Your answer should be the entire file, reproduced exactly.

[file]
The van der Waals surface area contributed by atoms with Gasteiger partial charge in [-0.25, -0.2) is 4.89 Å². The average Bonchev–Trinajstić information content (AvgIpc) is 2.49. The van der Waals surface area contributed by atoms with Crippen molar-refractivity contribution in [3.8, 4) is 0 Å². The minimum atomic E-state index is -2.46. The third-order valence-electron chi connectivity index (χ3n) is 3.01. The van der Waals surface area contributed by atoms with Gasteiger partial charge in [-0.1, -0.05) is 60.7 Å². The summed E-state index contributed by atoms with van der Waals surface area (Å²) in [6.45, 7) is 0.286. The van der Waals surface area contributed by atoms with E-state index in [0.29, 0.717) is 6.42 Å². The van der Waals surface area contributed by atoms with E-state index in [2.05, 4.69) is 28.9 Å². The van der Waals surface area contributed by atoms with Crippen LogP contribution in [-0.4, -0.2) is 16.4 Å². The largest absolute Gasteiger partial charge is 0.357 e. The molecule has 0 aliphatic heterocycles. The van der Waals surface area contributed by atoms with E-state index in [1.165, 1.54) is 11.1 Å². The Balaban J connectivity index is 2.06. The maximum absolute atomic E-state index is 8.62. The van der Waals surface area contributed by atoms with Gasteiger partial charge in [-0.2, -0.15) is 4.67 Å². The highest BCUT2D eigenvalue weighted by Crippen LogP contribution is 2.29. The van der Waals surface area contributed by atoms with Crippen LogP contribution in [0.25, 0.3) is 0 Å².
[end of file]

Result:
The van der Waals surface area contributed by atoms with Gasteiger partial charge in [-0.25, -0.2) is 4.89 Å². The average Bonchev–Trinajstić information content (AvgIpc) is 2.49. The van der Waals surface area contributed by atoms with Crippen molar-refractivity contribution in [3.8, 4) is 0 Å². The minimum atomic E-state index is -2.46. The third-order valence-electron chi connectivity index (χ3n) is 3.01. The van der Waals surface area contributed by atoms with Gasteiger partial charge in [-0.1, -0.05) is 60.7 Å². The summed E-state index contributed by atoms with van der Waals surface area (Å²) in [6.45, 7) is 0.286. The van der Waals surface area contributed by atoms with E-state index in [0.29, 0.717) is 6.42 Å². The van der Waals surface area contributed by atoms with E-state index in [2.05, 4.69) is 28.9 Å². The van der Waals surface area contributed by atoms with Crippen LogP contribution in [-0.4, -0.2) is 16.4 Å². The largest absolute Gasteiger partial charge is 0.357 e. The molecule has 0 aliphatic heterocycles. The van der Waals surface area contributed by atoms with E-state index in [1.165, 1.54) is 11.1 Å². The Balaban J connectivity index is 2.06. The maximum absolute atomic E-state index is 8.62. The van der Waals surface area contributed by atoms with Gasteiger partial charge in [-0.2, -0.15) is 4.67 Å². The highest BCUT2D eigenvalue weighted by Crippen LogP contribution is 2.29. The van der Waals surface area contributed by atoms with Crippen LogP contribution in [0.25, 0.3) is 0 Å².